34. 34. Schug J, Overton GC (1998) http://www. cbil. upenn. edu/cgi-bin/tess/tess.
  35. 35. Nadal A, Alonso-Magdalena P, Ripoll C, Fuentes E (2005) Disentangling the molecular mechanisms of action of endogenous and environmental estrogens. Pflugers Arch 449: 335–343.
  36. 36. Ropero AB, Alonso-Magdalena P, Ripoll C, Fuentes E, Nadal A (2006) Rapid endocrine disruption: environmental estrogen actions triggered outside the nucleus. J Steroid Biochem Mol Biol 102: 163–169.
  37. 37. Welshons WV, Nagel SC, vom Saal FS (2006) Large effects from small exposures. III. Endocrine mechanisms mediating effects of bisphenol A at levels of human exposure. Endocrinology 147: S56–S69.
  38. 38. Vandenberg LN, Wadia PR, Schaeberle CM, Rubin BS, Sonnenschein C, et al. (2006) The mammary gland response to estradiol: monotonic at the cellular level, non-monotonic at the tissue-level of organization? J Steroid Biochem Mol Biol 101: 263–274.
  39. 39. Cook R, Calabrese EJ (2006) The importance of hormesis to public health. Environ Health Perspect 114: 1631–1635.
  40. 40. Sheeler CQ, Dudley MW, Khan SA (2000) Environmental estrogens induce transcriptionally active estrogen receptor dimers in yeast: activity potentiated by the coactivator RIP140. Environ Health Perspect 108: 97–103.
  41. 41. Rubin BS, Lenkowski JR, Schaeberle CM, Vandenberg LN, Ronsheim PM, et al. (2006) Evidence of altered brain sexual differentiation in mice exposed perinatally to low, environmentally relevant levels of bisphenol A. Endocrinology 147: 3681–3691.
  42. 42. Dahlman-Wright K, Cavailles V, Fuqua SA, Jordan VC, Katzenellenbogen JA, et al. (2006) International Union of Pharmacology. LXIV. Estrogen receptors. Pharmacol Rev 58: 773–781.
  43. 43. Migliaccio A, Di Domenico M, Castoria G, de Falco A, Bontempo P, et al. (1996) Tyrosine kinase/p21ras/MAP-kinase pathway activation by estradiol- receptor complex in MCF-7 cells. EMBO J 15: 1292–300.
  44. 44. Simoncini T, Hafezi-Moghadam A, Brazil DP, Ley K, Chin WW, et al. (2000) Interaction of oestrogen receptor with the regulatory subunit of phosphatidylinositol-3-OH kinase. Nature 407: 538–541.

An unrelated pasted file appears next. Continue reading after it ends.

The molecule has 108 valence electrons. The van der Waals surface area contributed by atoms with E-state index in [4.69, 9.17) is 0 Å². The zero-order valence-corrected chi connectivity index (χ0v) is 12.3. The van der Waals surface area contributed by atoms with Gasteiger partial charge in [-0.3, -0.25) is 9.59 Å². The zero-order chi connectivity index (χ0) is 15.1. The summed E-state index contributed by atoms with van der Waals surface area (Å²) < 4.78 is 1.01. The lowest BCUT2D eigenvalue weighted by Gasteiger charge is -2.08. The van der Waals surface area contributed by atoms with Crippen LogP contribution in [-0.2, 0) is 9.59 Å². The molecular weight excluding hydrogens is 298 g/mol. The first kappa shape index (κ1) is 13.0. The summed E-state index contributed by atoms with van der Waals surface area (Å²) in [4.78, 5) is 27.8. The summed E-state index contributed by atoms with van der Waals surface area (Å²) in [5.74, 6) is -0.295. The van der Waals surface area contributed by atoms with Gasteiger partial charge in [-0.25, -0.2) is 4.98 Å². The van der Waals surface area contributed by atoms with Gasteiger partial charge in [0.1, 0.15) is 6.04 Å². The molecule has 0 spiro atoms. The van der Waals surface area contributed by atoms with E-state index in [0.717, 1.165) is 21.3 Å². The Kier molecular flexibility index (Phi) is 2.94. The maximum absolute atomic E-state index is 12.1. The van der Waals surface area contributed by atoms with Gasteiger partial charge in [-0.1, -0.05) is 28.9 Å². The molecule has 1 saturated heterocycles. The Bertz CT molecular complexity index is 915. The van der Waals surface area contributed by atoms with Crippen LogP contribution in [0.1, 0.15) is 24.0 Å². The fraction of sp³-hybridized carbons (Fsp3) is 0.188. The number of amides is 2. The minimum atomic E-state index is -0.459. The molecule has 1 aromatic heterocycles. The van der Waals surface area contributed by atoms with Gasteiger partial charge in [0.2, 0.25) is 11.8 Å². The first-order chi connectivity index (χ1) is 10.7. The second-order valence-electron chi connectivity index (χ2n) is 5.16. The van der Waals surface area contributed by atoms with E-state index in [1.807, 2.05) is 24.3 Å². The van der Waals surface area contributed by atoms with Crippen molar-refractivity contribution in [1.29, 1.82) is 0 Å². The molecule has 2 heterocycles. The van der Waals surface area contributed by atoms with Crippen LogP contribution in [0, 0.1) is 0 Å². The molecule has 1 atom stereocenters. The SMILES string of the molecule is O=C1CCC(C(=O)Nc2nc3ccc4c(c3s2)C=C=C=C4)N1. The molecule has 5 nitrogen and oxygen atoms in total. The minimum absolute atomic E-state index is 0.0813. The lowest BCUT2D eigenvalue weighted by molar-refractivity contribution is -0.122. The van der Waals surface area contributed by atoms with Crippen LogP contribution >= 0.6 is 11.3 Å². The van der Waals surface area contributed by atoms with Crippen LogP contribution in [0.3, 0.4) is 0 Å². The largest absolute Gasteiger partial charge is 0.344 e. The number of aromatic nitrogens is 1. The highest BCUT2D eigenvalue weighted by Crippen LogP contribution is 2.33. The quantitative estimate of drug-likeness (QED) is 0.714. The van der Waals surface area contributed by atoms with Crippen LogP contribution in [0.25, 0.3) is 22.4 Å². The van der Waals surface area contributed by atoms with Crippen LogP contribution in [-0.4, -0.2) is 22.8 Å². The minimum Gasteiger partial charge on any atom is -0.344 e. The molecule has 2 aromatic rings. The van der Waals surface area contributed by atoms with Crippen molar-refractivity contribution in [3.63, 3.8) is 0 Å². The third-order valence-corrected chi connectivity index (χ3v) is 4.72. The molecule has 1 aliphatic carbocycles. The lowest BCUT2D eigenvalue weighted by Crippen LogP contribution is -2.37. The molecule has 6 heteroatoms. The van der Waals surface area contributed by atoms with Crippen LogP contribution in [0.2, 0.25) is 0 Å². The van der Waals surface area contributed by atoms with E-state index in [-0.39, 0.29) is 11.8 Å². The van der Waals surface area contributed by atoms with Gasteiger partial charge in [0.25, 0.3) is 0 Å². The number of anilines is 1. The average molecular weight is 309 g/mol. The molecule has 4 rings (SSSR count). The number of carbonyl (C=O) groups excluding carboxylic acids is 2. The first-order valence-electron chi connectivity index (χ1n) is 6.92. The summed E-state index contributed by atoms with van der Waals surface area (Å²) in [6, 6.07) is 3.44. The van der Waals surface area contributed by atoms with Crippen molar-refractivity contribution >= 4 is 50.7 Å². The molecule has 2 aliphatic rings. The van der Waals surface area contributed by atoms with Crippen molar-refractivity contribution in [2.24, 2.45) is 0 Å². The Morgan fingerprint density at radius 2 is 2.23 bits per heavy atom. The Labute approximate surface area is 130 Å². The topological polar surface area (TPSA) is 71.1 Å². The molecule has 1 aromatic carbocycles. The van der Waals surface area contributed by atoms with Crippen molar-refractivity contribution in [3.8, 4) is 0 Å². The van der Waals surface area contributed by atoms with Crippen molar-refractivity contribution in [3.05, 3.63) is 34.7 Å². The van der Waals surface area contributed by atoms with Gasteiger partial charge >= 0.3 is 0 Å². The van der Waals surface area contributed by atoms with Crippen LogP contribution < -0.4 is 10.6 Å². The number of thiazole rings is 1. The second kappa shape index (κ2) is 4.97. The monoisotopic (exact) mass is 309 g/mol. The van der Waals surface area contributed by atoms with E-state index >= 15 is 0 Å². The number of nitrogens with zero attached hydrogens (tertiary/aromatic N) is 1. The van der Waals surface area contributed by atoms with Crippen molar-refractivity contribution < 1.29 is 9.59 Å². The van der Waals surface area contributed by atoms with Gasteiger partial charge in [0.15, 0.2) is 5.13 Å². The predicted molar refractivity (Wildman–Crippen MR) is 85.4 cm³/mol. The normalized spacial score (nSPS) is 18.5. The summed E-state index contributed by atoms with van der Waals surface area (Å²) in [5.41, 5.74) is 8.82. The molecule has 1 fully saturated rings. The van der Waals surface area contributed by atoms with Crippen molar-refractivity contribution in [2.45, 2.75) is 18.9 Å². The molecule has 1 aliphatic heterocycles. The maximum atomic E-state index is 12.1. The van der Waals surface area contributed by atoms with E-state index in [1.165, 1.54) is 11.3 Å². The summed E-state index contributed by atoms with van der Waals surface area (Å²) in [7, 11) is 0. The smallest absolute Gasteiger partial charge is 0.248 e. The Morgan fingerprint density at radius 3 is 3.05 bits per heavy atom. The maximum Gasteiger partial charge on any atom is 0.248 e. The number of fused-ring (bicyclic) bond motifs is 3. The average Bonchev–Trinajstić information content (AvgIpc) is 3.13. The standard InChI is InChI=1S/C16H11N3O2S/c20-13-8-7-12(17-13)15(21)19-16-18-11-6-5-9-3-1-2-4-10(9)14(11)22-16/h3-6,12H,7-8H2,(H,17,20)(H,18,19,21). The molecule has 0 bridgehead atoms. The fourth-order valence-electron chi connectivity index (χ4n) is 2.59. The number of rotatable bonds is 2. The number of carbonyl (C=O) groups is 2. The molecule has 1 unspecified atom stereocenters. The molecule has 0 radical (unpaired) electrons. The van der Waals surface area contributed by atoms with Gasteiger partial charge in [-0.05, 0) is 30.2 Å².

45. 45. Watson CS, Bulayeva NN, Wozniak AL, Alyea RA (2007) Xenoestrogens are potent activators of nongenomic estrogenic responses. Steroids 72: 124–134.
  46. 46. Benes C, Poitout V, Marie JC, Martin-Perez J, Roisin MP, et al. (1999) Mode of regulation of the extracellular signal-regulated kinases in the pancreatic beta-cell line MIN6 and their implication in the regulation of insulin gene transcription. Biochem J 340 (Pt 1): 219–225.
  47. 47. Khoo S, Griffen SC, Xia Y, Baer RJ, German MS, et al. (2003) Regulation of insulin gene transcription by ERK1 and ERK2 in pancreatic beta cells. J Biol Chem 278: 32969–32977.
  48. 48. Migliaccio A, Castoria G, Auricchio F (2007) Src-dependent signalling pathway regulation by sex-steroid hormones: therapeutic implications. Int J Biochem Cell Biol 39: 1343–1348.
  49. 49. Zsarnovszky A, Le HH, Wang HS, Belcher SM (2005) Ontogeny of Rapid Estrogen-Mediated Extracellular Signal-Regulated Kinase Signaling in the Rat Cerebellar Cortex: Potent Nongenomic Agonist and Endocrine Disrupting Activity of the Xenoestrogen Bisphenol A. Endocrinology 146: 5388–5396.
  50. 50. Bone AJ, Taylor KW (1976) Mitabolic adaptation to pregnancy shown by increased biosynthesis of insulin in islets of Langerhans isolated from pregnant rat. Nature 262: 501–502.
  51. 51. Green IC, Howell SL, Montague W, Taylor KW (1973) Regulation of insulin release from isolated islets of Langerhans of the rat in pregnancy. The role of adenosine 3′:5′-cyclic monophosphate. Biochem J 134: 481–487.
  52. 52. Wakeling AE, Dukes M, Bowler J (1991) A potent specific pure antiestrogen with clinical potential. Cancer Res 51: 3867–3873.
  53. 53. Meyers MJ, Sun J, Carlson KE, Marriner GA, Katzenellenbogen BS, et al. (2001) Estrogen receptor-beta potency-selective ligands: structure-activity relationship studies of diarylpropionitriles and their acetylene and polar analogues. J Med Chem 44: 4230–4251.
  54. 54. Stauffer SR, Coletta CJ, Tedesco R, Nishiguchi G, Carlson K, et al. (2000) Pyrazole ligands: structure-affinity/activity relationships and estrogen receptor-alpha-selective agonists. J Med Chem 43: 4934–4947.
  55. 55. Nadal A, Rovira JM, Laribi O, Leon-quinto T, Andreu E, et al. (1998) Rapid insulinotropic effect of 17beta-estradiol via a plasma membrane receptor. FASEB J 12: 1341–1348.
  56. 56. Gauthier BR, Brun T, Sarret EJ, Ishihara H, Schaad O, et al. (2004) Oligonucleotide microarray analysis reveals PDX1 as an essential regulator of mitochondrial metabolism in rat islets. J Biol Chem 279: 31121–31130.